DPS Certificate help

Collapse
X
 
  • Filter
  • Time
  • Show
Clear All
new posts

    DPS Certificate help

    I am the agent. Can I give the DPS certificate to the landlord? The landlord intends on providing it for his solicitor as he needs it to exchange on the property. Is this ok as it has repayment ID on it?

    My colleague is saying we can't because of the repayment ID being on it but if the landlord were to register the deposit themselves then they would have this certificate...

    Many thanks in advance!

    #2
    What does the agreement or terms & conditions between you & landlord say about sharing such data?

    I guess you could provide a copy with such details as the payment ID redacted...
    I am legally unqualified: If you need to rely on advice check it with a suitable authority - eg a solicitor specialising in landlord/tenant law...

    Comment


      #3
      What is the basis for thinking that you can withhold anything from your principal?

      Comment


        #4
        Not only should you give it to the landlord, but you must do so. It is his information and certificate not yours. The repayment ID is also his, not yours, and you can never use the repayment ID in the face of him asking you not to do so irrespective of your desires.

        Comment


          #5
          This is the very idiotic thinking from agents that has made me decide that I want agents to only find a tenant for me and then keep well away from everything else after that. Some agents can't even do that properly.
          Any advice I give is my opinion and experience, I am as you also learning.

          Comment


            #6
            There are a lot of rogue landlords that make legal mistakes then decide to come running to agents for help because they don't know how to get them out of positions they get themselves into. There is a reason for management agencies.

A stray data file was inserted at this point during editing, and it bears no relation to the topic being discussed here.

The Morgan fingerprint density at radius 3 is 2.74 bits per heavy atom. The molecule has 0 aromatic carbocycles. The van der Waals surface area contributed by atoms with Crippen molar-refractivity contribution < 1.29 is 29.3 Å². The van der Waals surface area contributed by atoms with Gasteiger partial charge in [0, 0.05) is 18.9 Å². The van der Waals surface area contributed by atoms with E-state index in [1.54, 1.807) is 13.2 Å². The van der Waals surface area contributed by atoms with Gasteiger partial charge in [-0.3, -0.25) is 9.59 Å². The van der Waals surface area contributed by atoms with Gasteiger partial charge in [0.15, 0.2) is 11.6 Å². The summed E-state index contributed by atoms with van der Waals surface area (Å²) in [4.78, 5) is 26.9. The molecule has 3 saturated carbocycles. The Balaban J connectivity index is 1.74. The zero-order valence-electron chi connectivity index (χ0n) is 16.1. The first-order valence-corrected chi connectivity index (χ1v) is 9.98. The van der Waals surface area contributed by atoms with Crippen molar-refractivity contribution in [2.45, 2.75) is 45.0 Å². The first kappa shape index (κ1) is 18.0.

Comment


              #7
              I know it's not a legal requirement to give it to a landlord as I am ARLA qualified. It was just a simple quick check because my manager does not usually allow this.

              Comment


                #8
                Originally posted by RW16 View Post
                I know it's not a legal requirement to give it to a landlord as I am ARLA qualified. It was just a simple quick check because my manager does not usually allow this.
                Um... the whole upshot of this thread is that it *is* a requirement that you give it to the landlord. Your ARLA qualification is irrelevant to this. Your manager doesn't know what they are doing.

                Comment


                  #9
                  The letting agent is the landlord's agent.
                  Unless the agency agreement specifically precludes giving this information to the landlord, I don't see on what basis you can refuse the request.

                  What is it about the repayment ID that your colleague thinks is special?
                  The landlord might use it to process the deposit repayment or retention (which you would otherwise have to do for them)?
                  When I post, I am expressing an opinion - feel free to disagree, I have been wrong before.
                  Please don't act on my suggestions without checking with a grown-up (ideally some kind of expert).

                  Comment


                    #10
                    Originally posted by RW16 View Post
                    I know it's not a legal requirement to give it to a landlord as I am ARLA qualified. It was just a simple quick check because my manager does not usually allow this.
                    Having read your other thread on repairs, I am starting to wonder what this "ARLA qualification" actually involves.

                    Comment


                      #11
                      I've just read the syllabus for the Basic ARLA course and the next level NFoPP Level 3 Technical Award in Residential Letting & Property Management - England & Wales.
                      Both include references to common law and agency.

                      I'm not about to fork out for the course materials because I think I might become depressed.
                      When I post, I am expressing an opinion - feel free to disagree, I have been wrong before.
                      Please don't act on my suggestions without checking with a grown-up (ideally some kind of expert).

                      Comment

                      Latest Activity

                      Collapse

                      Working...
                      X